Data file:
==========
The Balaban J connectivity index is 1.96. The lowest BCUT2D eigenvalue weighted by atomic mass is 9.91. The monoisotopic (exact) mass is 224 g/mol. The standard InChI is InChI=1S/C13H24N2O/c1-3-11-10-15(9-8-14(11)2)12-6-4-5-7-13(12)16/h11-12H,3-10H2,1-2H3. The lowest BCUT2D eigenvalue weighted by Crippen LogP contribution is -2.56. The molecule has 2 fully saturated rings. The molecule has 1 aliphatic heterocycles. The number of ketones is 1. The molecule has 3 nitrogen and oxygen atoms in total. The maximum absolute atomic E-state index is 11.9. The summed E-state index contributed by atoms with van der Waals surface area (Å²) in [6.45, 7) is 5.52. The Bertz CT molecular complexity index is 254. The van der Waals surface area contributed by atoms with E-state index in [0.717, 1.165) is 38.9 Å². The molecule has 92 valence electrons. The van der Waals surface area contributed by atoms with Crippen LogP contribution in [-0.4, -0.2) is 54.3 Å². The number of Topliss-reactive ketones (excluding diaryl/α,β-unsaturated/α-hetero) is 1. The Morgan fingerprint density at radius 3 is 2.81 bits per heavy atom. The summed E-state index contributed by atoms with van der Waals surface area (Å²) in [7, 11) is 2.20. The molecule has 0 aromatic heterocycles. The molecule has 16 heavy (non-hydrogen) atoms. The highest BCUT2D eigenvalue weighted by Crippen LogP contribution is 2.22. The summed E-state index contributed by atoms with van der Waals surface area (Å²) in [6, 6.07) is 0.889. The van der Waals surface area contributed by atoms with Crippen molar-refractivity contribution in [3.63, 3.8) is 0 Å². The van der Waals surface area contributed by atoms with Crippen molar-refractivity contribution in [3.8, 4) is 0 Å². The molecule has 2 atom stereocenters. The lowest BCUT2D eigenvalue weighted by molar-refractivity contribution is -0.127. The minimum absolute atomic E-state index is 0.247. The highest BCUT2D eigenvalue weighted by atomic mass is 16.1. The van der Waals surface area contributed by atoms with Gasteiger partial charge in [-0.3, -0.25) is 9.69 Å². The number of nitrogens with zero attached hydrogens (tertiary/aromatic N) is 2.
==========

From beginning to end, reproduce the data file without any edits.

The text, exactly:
The Balaban J connectivity index is 1.96. The lowest BCUT2D eigenvalue weighted by atomic mass is 9.91. The monoisotopic (exact) mass is 224 g/mol. The standard InChI is InChI=1S/C13H24N2O/c1-3-11-10-15(9-8-14(11)2)12-6-4-5-7-13(12)16/h11-12H,3-10H2,1-2H3. The lowest BCUT2D eigenvalue weighted by Crippen LogP contribution is -2.56. The molecule has 2 fully saturated rings. The molecule has 1 aliphatic heterocycles. The number of ketones is 1. The molecule has 3 nitrogen and oxygen atoms in total. The maximum absolute atomic E-state index is 11.9. The summed E-state index contributed by atoms with van der Waals surface area (Å²) in [6.45, 7) is 5.52. The Bertz CT molecular complexity index is 254. The van der Waals surface area contributed by atoms with E-state index in [0.717, 1.165) is 38.9 Å². The molecule has 92 valence electrons. The van der Waals surface area contributed by atoms with Crippen LogP contribution in [-0.4, -0.2) is 54.3 Å². The number of Topliss-reactive ketones (excluding diaryl/α,β-unsaturated/α-hetero) is 1. The Morgan fingerprint density at radius 3 is 2.81 bits per heavy atom. The summed E-state index contributed by atoms with van der Waals surface area (Å²) in [7, 11) is 2.20. The molecule has 0 aromatic heterocycles. The molecule has 16 heavy (non-hydrogen) atoms. The highest BCUT2D eigenvalue weighted by Crippen LogP contribution is 2.22. The summed E-state index contributed by atoms with van der Waals surface area (Å²) in [6, 6.07) is 0.889. The van der Waals surface area contributed by atoms with Crippen molar-refractivity contribution in [3.63, 3.8) is 0 Å². The van der Waals surface area contributed by atoms with Crippen molar-refractivity contribution in [3.8, 4) is 0 Å². The molecule has 2 atom stereocenters. The lowest BCUT2D eigenvalue weighted by molar-refractivity contribution is -0.127. The minimum absolute atomic E-state index is 0.247. The highest BCUT2D eigenvalue weighted by atomic mass is 16.1. The van der Waals surface area contributed by atoms with Gasteiger partial charge in [-0.3, -0.25) is 9.69 Å². The number of nitrogens with zero attached hydrogens (tertiary/aromatic N) is 2.